This study’s limitations include that most participants were illiterate, married, and housewives; therefore, the results cannot be applied to the entire community. In addition, some patients have passed away due to a terminal illness that arose after their diagnosis and medication. Finally, patients were exposed to BC knowledge during diagnosis and therapy, which may have influenced the results of this study’s assessment of patients’ awareness of the disease.


We concluded that delayed presentation is a very important health problem in Sulaimani women with BC and is associated with complex interactions between several factors. Almost all these factors demonstrate a deficiency of sufficient knowledge, information, and awareness in our population regarding this fatal disease. Young age, residing in a rural area, low level of education, obesity, being a housewife, smoking, prior benign breast conditions, and women who practice breast self-examinations were all positively linked with late presentation. Furthermore, fear related to the receiving of a cancer diagnosis or the potential impact of others as risk factors for delayed presentation had been established. For instance, doctors can explain that surgery does not cause BC to spread, but that early removal increases the patient’s chance of recovery.

Data availability

The datasets used and/or analyzed during the current study are available from the corresponding author upon reasonable request.


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The authors would like to express their heartfelt thanks to all the healthcare and physicians of Shar Teaching Hospital, Sulaimaniyah, Iraq, for their help and support in completing this study.


This study has not received any grant or fund from any national or international company, University, or organization and is entirely self-funded.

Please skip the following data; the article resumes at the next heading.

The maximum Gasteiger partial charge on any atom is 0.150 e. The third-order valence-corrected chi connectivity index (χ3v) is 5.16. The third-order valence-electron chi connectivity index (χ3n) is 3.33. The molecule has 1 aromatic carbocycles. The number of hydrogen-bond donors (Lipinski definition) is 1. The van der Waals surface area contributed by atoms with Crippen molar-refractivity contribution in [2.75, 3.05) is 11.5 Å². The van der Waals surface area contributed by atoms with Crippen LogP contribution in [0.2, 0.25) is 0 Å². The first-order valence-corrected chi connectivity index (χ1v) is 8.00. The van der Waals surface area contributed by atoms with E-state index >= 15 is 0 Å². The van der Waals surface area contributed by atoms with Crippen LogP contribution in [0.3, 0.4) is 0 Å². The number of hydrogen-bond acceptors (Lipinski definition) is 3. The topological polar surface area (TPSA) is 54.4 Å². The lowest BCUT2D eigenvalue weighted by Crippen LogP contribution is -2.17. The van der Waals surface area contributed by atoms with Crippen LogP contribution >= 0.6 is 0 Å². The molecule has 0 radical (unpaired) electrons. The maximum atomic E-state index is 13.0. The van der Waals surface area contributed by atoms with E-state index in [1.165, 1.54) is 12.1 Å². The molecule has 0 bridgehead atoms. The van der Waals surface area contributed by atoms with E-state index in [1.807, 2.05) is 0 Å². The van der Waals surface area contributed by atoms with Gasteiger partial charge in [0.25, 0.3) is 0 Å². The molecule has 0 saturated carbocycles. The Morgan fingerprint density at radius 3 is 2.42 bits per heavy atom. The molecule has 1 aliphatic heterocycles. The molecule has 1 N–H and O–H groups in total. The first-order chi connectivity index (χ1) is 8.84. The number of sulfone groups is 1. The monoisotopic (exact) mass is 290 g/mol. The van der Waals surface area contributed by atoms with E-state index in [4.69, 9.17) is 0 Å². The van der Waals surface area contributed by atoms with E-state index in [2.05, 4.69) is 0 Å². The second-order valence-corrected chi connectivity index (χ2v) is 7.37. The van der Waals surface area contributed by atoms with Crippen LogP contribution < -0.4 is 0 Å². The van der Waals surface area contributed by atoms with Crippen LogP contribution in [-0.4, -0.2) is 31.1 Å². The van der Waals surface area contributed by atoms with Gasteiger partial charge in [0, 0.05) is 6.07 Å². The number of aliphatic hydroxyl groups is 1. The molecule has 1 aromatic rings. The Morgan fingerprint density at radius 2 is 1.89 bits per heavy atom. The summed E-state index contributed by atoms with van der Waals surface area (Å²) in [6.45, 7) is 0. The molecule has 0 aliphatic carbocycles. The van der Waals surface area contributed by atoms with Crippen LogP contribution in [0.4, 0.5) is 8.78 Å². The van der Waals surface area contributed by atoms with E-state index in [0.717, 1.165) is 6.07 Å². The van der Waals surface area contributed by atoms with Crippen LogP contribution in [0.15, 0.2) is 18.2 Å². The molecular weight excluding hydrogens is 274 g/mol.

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Authors and Affiliations



AAA: Conceptualization, study registration, data collection, and resources; HAG: Data curation, study administration, validation, and writing the original manuscript; MIR: Data analysis, curation and original manuscript writing, edition, and correction. All authors read and approved the final manuscript.

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Correspondence to Hawar Ali Ghalib.

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The authors declare no competing interests.

Ethical approval and consent for participation

This study was approved by the Scientific and Ethical Committees, College of Medicine, University of Sulaimani (No. 269 on September 11, 2021) and Shar Teaching Hospital, Sulaimani Directorate of Health, Ministry of Health. All parameters in this study were done according to the declaration of Helsinki. In addition, written informed consent was taken from patients or their first relatives, while complete privacy policies concealed each patient’s data, and each patient’s identity and profile were entirely protected.

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Abdulkareem, A.A., Ghalib, H.A. & Rashaan, M.I. Factors causing delayed presentations of breast cancer among female patients in Sulaimani Governorate, Kurdistan region, Iraq. BMC Women's Health 23, 612 (2023).